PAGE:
2nd Lt Earl Roscoe Lane
July 22, 1920 – June 27, 1990
Graduation Date: April 15, 1944
Graduation Rank: First Lieutenant
Unit: 99th Fighter Squadron of the 332nd Fighter Group
Service # 0-828052
Earl Roscoe Lane was born in Redbird, Oklahoma, a Negro town formed after the Civil War to enable freed slaves to live in economic independence and dignity. He moved to Wickliffe when he was age ten.
He attended Wilberforce University and Case Western Reserve University (CWRU) in Cleveland, Ohio and received a Law Degree from John Marshall Law School in Chicago, Illinois.
On March 24, 1944, a fleet of P-51 Mustangs led by Colonel Benjamin O. Davis, commander of the Tuskegee airmen, set out on the longest escort mission their crews would fly during
World War II. The 43 fighters were there to help B-17 bombers run a gauntlet of over 1,600 miles into the heart of Hitler’s Germany and back. The bombers’ target, a massive Daimler-Benz tank factory in Berlin, was heavily defended by whatever forces the Luftwaffe could muster at that point in the war. The 25 aircraft protecting the plant included the battle-tested Fw 190 radial propeller fighters, the Me 163 “Komet” rocket- powered plane and the much more formidable Me 262, history’s first jet fighter and the forerunner of today’s modern fighters. While the American P-51s typically lagged behind the Me 163s and 262s, they could outmaneuver them at low speeds. The German planes also tended to run out of fuel more quickly than the Tuskegee airmen’s Mustangs. Making the most of their limited advantages, pilots Charles Brantley, Earl Lane and Roscoe Brown all shot down German jets over Berlin that day, earning the all-black 332nd Fighter Group a Distinguished Unit Citation. These Black Airmen came home with 150 Distinguished Flying Crosses, a Legion of Merit, 744 Air Medals,8 Purple Hearts, 2 Soldiers Medals,14 Bronze stars, and a Red Star of Yugoslavia.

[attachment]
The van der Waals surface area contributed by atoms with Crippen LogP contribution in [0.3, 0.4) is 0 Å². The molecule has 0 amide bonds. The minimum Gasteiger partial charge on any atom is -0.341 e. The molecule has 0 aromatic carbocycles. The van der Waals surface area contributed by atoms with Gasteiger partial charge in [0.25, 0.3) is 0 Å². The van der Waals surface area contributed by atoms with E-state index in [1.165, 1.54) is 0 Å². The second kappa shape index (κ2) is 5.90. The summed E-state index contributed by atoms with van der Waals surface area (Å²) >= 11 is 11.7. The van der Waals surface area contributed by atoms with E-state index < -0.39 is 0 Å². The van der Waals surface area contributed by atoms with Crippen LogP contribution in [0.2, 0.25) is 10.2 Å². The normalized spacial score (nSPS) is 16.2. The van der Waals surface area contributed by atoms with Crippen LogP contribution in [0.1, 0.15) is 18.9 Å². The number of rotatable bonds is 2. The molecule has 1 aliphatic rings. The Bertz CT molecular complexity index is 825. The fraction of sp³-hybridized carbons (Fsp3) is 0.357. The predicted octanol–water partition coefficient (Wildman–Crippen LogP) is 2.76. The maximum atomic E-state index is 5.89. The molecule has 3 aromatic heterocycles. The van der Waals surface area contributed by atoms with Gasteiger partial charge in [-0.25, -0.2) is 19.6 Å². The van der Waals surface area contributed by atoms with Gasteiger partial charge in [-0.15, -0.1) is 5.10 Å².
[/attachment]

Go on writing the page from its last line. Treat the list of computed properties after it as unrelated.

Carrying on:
They were not the first American pilots to have shot down German jets, or even the only American pilots to shoot down German jets on that mission, as reported by some sources, but their heroism contributed to the 332nd Fighter Group’s earning its only Distinguished Unit Citation of the war for its part in the Berlin mission. For the group’s 99th Fighter Squadron, it was the third Distinguished Unit Citation.
World War II forced Dorothy Chaffin to cut her education at West Virginia State College short, and she returned to Cleveland where she started working for the United States Navy Finance Department. While working there she met Earl and they later married in June, 1948. Earl and Dorothy resided in Cleveland. Then in 1958, Earl Lane returned with his wife and daughter to Wickliffe to a house he and his wife had built on Robindale, next door to his parents Levi and Catherine Lane. Earl and Dorothy were the parents of one daughter, Leslie Karen. He owned a number of successful businesses in Cleveland.
Earl continued to pilot planes until the late 1970s, when he was forced to discontinue because of his health. His love of flying never diminished.